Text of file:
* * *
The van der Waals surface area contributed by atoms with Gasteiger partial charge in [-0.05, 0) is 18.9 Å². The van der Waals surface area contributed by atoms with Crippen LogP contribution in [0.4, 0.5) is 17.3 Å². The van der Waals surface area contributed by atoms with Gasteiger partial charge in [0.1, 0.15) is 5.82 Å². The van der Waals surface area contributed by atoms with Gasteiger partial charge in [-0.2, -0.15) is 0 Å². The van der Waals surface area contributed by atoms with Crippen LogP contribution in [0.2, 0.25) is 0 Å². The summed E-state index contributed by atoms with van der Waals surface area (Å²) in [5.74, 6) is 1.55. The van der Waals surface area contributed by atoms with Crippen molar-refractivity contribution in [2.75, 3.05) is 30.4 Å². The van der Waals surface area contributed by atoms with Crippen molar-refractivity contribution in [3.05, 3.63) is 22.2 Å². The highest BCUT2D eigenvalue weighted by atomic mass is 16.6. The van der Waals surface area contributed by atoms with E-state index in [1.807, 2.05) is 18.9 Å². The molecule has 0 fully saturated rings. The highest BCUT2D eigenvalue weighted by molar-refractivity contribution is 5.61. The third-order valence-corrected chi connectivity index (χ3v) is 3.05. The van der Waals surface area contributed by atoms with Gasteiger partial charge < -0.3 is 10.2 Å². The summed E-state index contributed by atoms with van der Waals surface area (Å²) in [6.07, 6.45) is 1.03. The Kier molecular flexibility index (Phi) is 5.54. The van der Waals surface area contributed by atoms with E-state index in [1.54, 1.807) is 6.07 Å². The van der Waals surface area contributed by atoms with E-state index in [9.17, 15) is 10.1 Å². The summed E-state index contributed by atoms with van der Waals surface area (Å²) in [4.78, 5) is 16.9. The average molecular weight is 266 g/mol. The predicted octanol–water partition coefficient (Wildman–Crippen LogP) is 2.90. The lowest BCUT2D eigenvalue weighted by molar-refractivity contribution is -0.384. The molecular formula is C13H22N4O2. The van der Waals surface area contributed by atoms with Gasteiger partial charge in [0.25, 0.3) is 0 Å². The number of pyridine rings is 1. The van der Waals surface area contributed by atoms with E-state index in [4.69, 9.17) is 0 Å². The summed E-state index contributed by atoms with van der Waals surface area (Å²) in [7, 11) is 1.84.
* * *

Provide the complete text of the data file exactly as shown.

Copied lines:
The van der Waals surface area contributed by atoms with Gasteiger partial charge in [-0.05, 0) is 18.9 Å². The van der Waals surface area contributed by atoms with Crippen LogP contribution in [0.4, 0.5) is 17.3 Å². The van der Waals surface area contributed by atoms with Gasteiger partial charge in [0.1, 0.15) is 5.82 Å². The van der Waals surface area contributed by atoms with Gasteiger partial charge in [-0.2, -0.15) is 0 Å². The van der Waals surface area contributed by atoms with Crippen LogP contribution in [0.2, 0.25) is 0 Å². The summed E-state index contributed by atoms with van der Waals surface area (Å²) in [5.74, 6) is 1.55. The van der Waals surface area contributed by atoms with Crippen molar-refractivity contribution in [2.75, 3.05) is 30.4 Å². The van der Waals surface area contributed by atoms with Crippen molar-refractivity contribution in [3.05, 3.63) is 22.2 Å². The highest BCUT2D eigenvalue weighted by atomic mass is 16.6. The van der Waals surface area contributed by atoms with E-state index in [1.807, 2.05) is 18.9 Å². The molecule has 0 fully saturated rings. The highest BCUT2D eigenvalue weighted by molar-refractivity contribution is 5.61. The third-order valence-corrected chi connectivity index (χ3v) is 3.05. The van der Waals surface area contributed by atoms with Gasteiger partial charge < -0.3 is 10.2 Å². The summed E-state index contributed by atoms with van der Waals surface area (Å²) in [6.07, 6.45) is 1.03. The Kier molecular flexibility index (Phi) is 5.54. The van der Waals surface area contributed by atoms with E-state index in [1.54, 1.807) is 6.07 Å². The van der Waals surface area contributed by atoms with E-state index in [9.17, 15) is 10.1 Å². The summed E-state index contributed by atoms with van der Waals surface area (Å²) in [4.78, 5) is 16.9. The average molecular weight is 266 g/mol. The predicted octanol–water partition coefficient (Wildman–Crippen LogP) is 2.90. The lowest BCUT2D eigenvalue weighted by molar-refractivity contribution is -0.384. The molecular formula is C13H22N4O2. The van der Waals surface area contributed by atoms with Gasteiger partial charge in [0.25, 0.3) is 0 Å². The number of pyridine rings is 1. The van der Waals surface area contributed by atoms with E-state index in [4.69, 9.17) is 0 Å². The summed E-state index contributed by atoms with van der Waals surface area (Å²) in [7, 11) is 1.84.